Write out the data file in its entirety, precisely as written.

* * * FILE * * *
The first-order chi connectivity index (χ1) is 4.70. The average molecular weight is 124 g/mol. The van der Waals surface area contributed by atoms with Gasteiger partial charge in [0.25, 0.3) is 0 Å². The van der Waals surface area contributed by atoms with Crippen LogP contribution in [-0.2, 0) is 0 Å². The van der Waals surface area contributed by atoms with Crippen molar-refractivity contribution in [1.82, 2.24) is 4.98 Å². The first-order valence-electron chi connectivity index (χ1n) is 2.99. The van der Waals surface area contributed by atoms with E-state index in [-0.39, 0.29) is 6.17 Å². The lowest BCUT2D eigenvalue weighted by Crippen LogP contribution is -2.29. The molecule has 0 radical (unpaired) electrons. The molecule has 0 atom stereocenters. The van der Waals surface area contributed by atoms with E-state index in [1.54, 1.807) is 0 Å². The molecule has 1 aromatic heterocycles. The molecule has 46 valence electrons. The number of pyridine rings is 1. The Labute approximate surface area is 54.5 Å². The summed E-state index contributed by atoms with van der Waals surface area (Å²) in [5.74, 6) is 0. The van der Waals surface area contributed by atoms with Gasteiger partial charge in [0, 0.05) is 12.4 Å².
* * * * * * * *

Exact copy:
The first-order chi connectivity index (χ1) is 4.70. The average molecular weight is 124 g/mol. The van der Waals surface area contributed by atoms with Gasteiger partial charge in [0.25, 0.3) is 0 Å². The van der Waals surface area contributed by atoms with Crippen LogP contribution in [-0.2, 0) is 0 Å². The van der Waals surface area contributed by atoms with Crippen molar-refractivity contribution in [1.82, 2.24) is 4.98 Å². The first-order valence-electron chi connectivity index (χ1n) is 2.99. The van der Waals surface area contributed by atoms with E-state index in [-0.39, 0.29) is 6.17 Å². The lowest BCUT2D eigenvalue weighted by Crippen LogP contribution is -2.29. The molecule has 0 radical (unpaired) electrons. The molecule has 0 atom stereocenters. The van der Waals surface area contributed by atoms with E-state index in [1.54, 1.807) is 0 Å². The molecule has 1 aromatic heterocycles. The molecule has 46 valence electrons. The number of pyridine rings is 1. The Labute approximate surface area is 54.5 Å². The summed E-state index contributed by atoms with van der Waals surface area (Å²) in [5.74, 6) is 0. The van der Waals surface area contributed by atoms with Gasteiger partial charge in [0, 0.05) is 12.4 Å².